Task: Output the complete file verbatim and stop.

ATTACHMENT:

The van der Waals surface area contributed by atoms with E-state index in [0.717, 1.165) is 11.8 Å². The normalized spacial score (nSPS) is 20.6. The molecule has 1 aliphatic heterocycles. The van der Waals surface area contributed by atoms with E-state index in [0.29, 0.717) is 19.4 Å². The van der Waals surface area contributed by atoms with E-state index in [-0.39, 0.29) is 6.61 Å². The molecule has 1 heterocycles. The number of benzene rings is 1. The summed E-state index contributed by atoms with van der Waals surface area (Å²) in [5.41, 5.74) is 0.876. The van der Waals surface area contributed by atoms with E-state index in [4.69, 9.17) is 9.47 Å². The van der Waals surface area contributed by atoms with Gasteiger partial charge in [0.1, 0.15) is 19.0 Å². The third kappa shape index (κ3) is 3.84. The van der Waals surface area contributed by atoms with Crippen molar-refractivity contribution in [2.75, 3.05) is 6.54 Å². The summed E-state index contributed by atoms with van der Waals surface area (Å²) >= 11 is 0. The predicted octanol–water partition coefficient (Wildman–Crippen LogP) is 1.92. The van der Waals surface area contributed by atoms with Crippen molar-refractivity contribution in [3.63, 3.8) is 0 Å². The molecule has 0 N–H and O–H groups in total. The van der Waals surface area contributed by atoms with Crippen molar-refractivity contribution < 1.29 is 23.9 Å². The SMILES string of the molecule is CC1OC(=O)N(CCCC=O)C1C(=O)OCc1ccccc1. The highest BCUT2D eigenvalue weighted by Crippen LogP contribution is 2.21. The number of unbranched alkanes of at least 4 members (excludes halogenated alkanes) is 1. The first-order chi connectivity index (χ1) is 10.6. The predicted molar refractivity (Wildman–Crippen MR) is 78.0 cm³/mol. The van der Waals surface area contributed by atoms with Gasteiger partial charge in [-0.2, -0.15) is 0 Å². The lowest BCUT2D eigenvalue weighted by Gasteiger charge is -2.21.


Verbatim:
The van der Waals surface area contributed by atoms with E-state index in [0.717, 1.165) is 11.8 Å². The normalized spacial score (nSPS) is 20.6. The molecule has 1 aliphatic heterocycles. The van der Waals surface area contributed by atoms with E-state index in [0.29, 0.717) is 19.4 Å². The van der Waals surface area contributed by atoms with E-state index in [-0.39, 0.29) is 6.61 Å². The molecule has 1 heterocycles. The number of benzene rings is 1. The summed E-state index contributed by atoms with van der Waals surface area (Å²) in [5.41, 5.74) is 0.876. The van der Waals surface area contributed by atoms with E-state index in [4.69, 9.17) is 9.47 Å². The van der Waals surface area contributed by atoms with Gasteiger partial charge in [0.1, 0.15) is 19.0 Å². The third kappa shape index (κ3) is 3.84. The van der Waals surface area contributed by atoms with Crippen molar-refractivity contribution in [2.75, 3.05) is 6.54 Å². The summed E-state index contributed by atoms with van der Waals surface area (Å²) >= 11 is 0. The predicted octanol–water partition coefficient (Wildman–Crippen LogP) is 1.92. The van der Waals surface area contributed by atoms with Crippen molar-refractivity contribution in [3.63, 3.8) is 0 Å². The molecule has 0 N–H and O–H groups in total. The van der Waals surface area contributed by atoms with Crippen molar-refractivity contribution < 1.29 is 23.9 Å². The SMILES string of the molecule is CC1OC(=O)N(CCCC=O)C1C(=O)OCc1ccccc1. The highest BCUT2D eigenvalue weighted by Crippen LogP contribution is 2.21. The number of unbranched alkanes of at least 4 members (excludes halogenated alkanes) is 1. The first-order chi connectivity index (χ1) is 10.6. The predicted molar refractivity (Wildman–Crippen MR) is 78.0 cm³/mol. The van der Waals surface area contributed by atoms with Gasteiger partial charge in [-0.2, -0.15) is 0 Å². The lowest BCUT2D eigenvalue weighted by Gasteiger charge is -2.21.